6-128 Memorandum for the President, November 7, 1947

Date: November 7, 1947

November 7, 1947
Washington, DC

Subject: Resume of World Situation

Attached is a clean copy of the presentation I made at the Cabinet meeting yesterday [today].1

G. C. M.


1. The political advance of the communists in Western Europe has been temporarily halted. This is the result of several factors, among which the prospect of U.S. aid is an important one.

The halt in the communist advance is forcing Moscow to consolidate its hold on Eastern Europe. It will probably have to clamp down completely on Czechoslovakia, for a relatively free Czechoslovakia could become a threatening salient in Moscow’s political position.

This also means that the Kremlin may very likely order the communist parties in France and Italy to resort to virtual civil war as soon as our right to have troops in Italy expires. If this happens, an intensified push against Greece may be expected at the same time.

In these operations, the Russians will try to keep their hand well concealed and leave us no grounds for formal protest against themselves.

2. Our best answer to this procedure is to strengthen in every way local forces of resistance (i.e., governments, armies as in Greece, political groups), and persuade others to bear a greater part of the burden of opposing communism. The present situation will, in the long run, impose burdens beyond our resources. Its continuation will also overstrain the UN. It is possible that the Russians may withdraw from that body if its present successful employment as an instrument for mobilizing world opinion and pressure against them is pressed too heavily.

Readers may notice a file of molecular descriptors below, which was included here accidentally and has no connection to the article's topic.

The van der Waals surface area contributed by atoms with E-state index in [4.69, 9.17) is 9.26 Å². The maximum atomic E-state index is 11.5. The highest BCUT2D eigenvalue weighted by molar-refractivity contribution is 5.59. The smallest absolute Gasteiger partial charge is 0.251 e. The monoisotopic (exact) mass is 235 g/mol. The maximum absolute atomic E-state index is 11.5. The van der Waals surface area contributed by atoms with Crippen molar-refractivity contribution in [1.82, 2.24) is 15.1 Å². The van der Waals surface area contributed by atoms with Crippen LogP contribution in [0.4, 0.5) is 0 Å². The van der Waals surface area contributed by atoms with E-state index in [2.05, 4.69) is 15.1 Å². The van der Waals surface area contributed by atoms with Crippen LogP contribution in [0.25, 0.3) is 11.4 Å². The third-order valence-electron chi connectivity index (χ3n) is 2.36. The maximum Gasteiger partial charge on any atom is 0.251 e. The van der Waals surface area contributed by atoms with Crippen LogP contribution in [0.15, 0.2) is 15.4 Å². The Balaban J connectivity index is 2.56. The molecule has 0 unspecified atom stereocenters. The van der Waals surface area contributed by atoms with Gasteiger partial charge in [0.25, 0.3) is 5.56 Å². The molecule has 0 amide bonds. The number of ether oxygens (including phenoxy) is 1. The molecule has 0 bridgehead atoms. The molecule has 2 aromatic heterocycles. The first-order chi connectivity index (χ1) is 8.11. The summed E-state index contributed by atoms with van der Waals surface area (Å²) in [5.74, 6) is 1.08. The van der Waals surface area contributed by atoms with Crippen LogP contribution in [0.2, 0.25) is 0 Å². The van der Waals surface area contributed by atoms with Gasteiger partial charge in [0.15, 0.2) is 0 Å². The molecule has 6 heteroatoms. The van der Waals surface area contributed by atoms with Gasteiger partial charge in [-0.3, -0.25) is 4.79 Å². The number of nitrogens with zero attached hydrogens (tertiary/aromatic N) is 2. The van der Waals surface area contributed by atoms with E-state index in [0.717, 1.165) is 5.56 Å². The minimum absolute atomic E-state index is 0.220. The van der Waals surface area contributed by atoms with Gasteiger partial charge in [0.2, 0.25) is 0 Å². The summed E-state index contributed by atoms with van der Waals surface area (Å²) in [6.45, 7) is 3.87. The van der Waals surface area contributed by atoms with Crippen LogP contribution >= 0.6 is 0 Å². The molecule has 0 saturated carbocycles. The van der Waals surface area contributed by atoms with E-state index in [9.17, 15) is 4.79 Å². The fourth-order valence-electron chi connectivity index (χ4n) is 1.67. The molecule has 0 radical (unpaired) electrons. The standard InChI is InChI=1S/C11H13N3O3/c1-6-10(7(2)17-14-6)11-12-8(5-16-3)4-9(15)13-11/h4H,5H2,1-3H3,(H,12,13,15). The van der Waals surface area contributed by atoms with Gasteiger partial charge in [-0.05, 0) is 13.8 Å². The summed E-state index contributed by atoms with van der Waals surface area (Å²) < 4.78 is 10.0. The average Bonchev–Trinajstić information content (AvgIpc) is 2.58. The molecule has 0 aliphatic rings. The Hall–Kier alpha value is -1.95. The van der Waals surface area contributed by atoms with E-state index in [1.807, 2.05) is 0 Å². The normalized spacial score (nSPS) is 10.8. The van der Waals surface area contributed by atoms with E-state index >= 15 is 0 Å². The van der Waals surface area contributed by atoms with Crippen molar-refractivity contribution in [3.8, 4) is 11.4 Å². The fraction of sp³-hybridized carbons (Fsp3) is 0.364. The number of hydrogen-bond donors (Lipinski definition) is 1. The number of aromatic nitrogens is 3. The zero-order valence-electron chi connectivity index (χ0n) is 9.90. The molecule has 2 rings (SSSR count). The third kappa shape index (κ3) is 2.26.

3. Our policy, I think, should be directed toward restoring a balance of power in Europe and Asia. This means that in the C.F.M. meeting we must insist on keeping Western Germany free of communistic control. We must then see that it is better integrated into Western Europe and that a part of our responsibility for conditions there is shifted to the western European allies and the German people themselves.

4. The danger of war, I think, has been exaggerated in many quarters. The Soviet Government neither wants nor expects war with us in the foreseeable future. The war-mongering campaign in the UN is designed to weaken our world leadership and to prevent the UN from being effectively used as a means of pressure against communistic expansion. It is intended to arouse fears and develop indecision or hesitation on our part.

November 6, 1947
The world situation is still dominated by the Russian effort in the post-hostilities period to extend their virtual domination over all, or as much as possible, of the European land mass.